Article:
MIAMI (CBSMiami) – Zoo Miami's Ron Magill has a passion for the animal kingdom. It began when he was a young child, transported to another world when he turned on an old TV set and saw a man who would later become his mentor.
Jim Fowler took on the most spectacular feats with animals on Mutual of Omaha's Wild Kingdom.
"We had to get the ropes back on that gator, fast. Rolling over many times is an effective escape behavior of gators," said Fowler.
"The first time I saw Jim Fowler, I was probably six or seven years old. I just thought to myself, this man is either crazy or he's just amazing, and the more I watched him, the more things I saw him do on Wild Kingdom, I realized, this is what I want to do," said Magill.
In 1982, Magill's dream came true when Fowler came to the Miami Beach Convention Center For Mutual of Omaha, and needed to borrow animals. Magill brought them over from Zoo Miami. From there, the two men became lifelong friends.
"I remember I was pretty envious, because he can get up and grab the attention of the audience in a hurry. I've got to use an animal to do that," said Fowler.
Together, Fowler and Magill helped pass legislation to protect harpy eagles in Panama and designate them the national bird.
Now, more than 30 years after their lives merged, Magill took us along for his reunion with his hero, to a serene refuge in Georgia, where the 84-year-old passes his days.
"Jim Fowler laid the foundation for every wildlife person you see today. He was the first, and in my opinion, the best at what he did. He ventured into new territory. To this day, he continues to be a source of strength for me. He continues to be a source of guidance for me. He continues to make me realize how important it is to communicate to the world how important nature is to all of us," said Magill.
"Today in America, we need communicators. We need somebody who can tell the public what's in it for us by saving open space, wildlife and wilderness. And of all the communicators that I know, Ron is one of the top ones, and the fact that he thinks I have something to do with it, is fantastic," said Fowler.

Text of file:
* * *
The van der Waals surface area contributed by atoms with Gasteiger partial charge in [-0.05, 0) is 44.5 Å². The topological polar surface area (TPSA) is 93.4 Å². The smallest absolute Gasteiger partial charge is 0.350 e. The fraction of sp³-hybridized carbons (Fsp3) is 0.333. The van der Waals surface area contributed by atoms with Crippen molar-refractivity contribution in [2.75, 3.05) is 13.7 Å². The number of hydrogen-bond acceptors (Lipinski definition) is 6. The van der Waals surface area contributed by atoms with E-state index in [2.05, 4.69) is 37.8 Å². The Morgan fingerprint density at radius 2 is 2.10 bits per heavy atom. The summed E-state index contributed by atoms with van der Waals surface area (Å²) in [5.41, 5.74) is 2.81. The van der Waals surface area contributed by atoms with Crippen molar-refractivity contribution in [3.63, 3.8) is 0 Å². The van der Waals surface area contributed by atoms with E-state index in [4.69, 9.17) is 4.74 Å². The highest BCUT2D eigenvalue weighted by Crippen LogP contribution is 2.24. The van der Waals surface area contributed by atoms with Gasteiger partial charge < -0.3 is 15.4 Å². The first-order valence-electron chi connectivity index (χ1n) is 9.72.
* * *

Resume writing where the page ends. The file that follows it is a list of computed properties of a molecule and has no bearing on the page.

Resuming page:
Decades after a young Magill sat in awe of Fowler on a TV set in New York City - a 5-year-old in Miami stared at her TV, mesmerized by Magill, and his interactions with animals.
"I would watch and I would just be amazed, and he can handle a giant snake or a big bird, and talk and educate, and I would just watch and ever since then I was a fan," said Zookeeper and Mentee Mariana Rosales.
Now, at 18-years-old, Mariana Rosales met Magill, her hero, at zoo camp. She has also volunteered and has done internships at Zoo Miami.
"She just had this immediate look of wonder and passion, and awe on her face. It reminded me of me when I was her age, that incredible passion that you had for wildlife. Everything for her was a positive, wonderful thing. She couldn't learn enough," said Magill.
"The main thing I really want to do is like the main thing he does, which is inspire people to get out there, learn more about conservation, and just showing people that one person can really make a difference," said Rosales.
Rosales has already scored her first job at the zoo as a keeper's assistant. A young woman with stars in her eyes is not so different from a young Ron Magill, elated to spend time with his idol, and make his own mark on the wild kingdom.
"I will never be a Jim Fowler, but the bottom line is, if I can inspire, affect any youngster to care more about wildlife, to care more about conservation, I just feel like that's the ultimate reward, it really is," said Magill.
Watch our full special on Magill and his mentor Jim Fowler below.
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